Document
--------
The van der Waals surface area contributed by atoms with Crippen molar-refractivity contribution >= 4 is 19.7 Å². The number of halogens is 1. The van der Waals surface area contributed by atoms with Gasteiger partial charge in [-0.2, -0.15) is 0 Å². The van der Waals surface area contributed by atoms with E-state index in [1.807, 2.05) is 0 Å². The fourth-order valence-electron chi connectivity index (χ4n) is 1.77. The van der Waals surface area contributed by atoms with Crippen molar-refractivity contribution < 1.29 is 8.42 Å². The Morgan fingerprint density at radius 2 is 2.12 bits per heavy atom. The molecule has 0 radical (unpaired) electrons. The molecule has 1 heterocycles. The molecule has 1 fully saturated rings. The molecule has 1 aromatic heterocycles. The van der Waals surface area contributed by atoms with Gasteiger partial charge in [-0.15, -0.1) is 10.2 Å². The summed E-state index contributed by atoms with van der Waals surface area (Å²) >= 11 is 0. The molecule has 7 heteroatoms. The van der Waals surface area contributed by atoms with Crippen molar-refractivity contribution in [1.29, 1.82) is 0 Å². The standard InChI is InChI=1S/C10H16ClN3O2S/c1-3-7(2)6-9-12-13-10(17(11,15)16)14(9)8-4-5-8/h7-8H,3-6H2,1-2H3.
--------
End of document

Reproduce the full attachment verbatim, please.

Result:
The van der Waals surface area contributed by atoms with Crippen molar-refractivity contribution >= 4 is 19.7 Å². The number of halogens is 1. The van der Waals surface area contributed by atoms with Gasteiger partial charge in [-0.2, -0.15) is 0 Å². The van der Waals surface area contributed by atoms with E-state index in [1.807, 2.05) is 0 Å². The fourth-order valence-electron chi connectivity index (χ4n) is 1.77. The van der Waals surface area contributed by atoms with Crippen molar-refractivity contribution < 1.29 is 8.42 Å². The Morgan fingerprint density at radius 2 is 2.12 bits per heavy atom. The molecule has 0 radical (unpaired) electrons. The molecule has 1 heterocycles. The molecule has 1 fully saturated rings. The molecule has 1 aromatic heterocycles. The van der Waals surface area contributed by atoms with Gasteiger partial charge in [-0.15, -0.1) is 10.2 Å². The summed E-state index contributed by atoms with van der Waals surface area (Å²) >= 11 is 0. The molecule has 7 heteroatoms. The van der Waals surface area contributed by atoms with Crippen molar-refractivity contribution in [1.29, 1.82) is 0 Å². The standard InChI is InChI=1S/C10H16ClN3O2S/c1-3-7(2)6-9-12-13-10(17(11,15)16)14(9)8-4-5-8/h7-8H,3-6H2,1-2H3.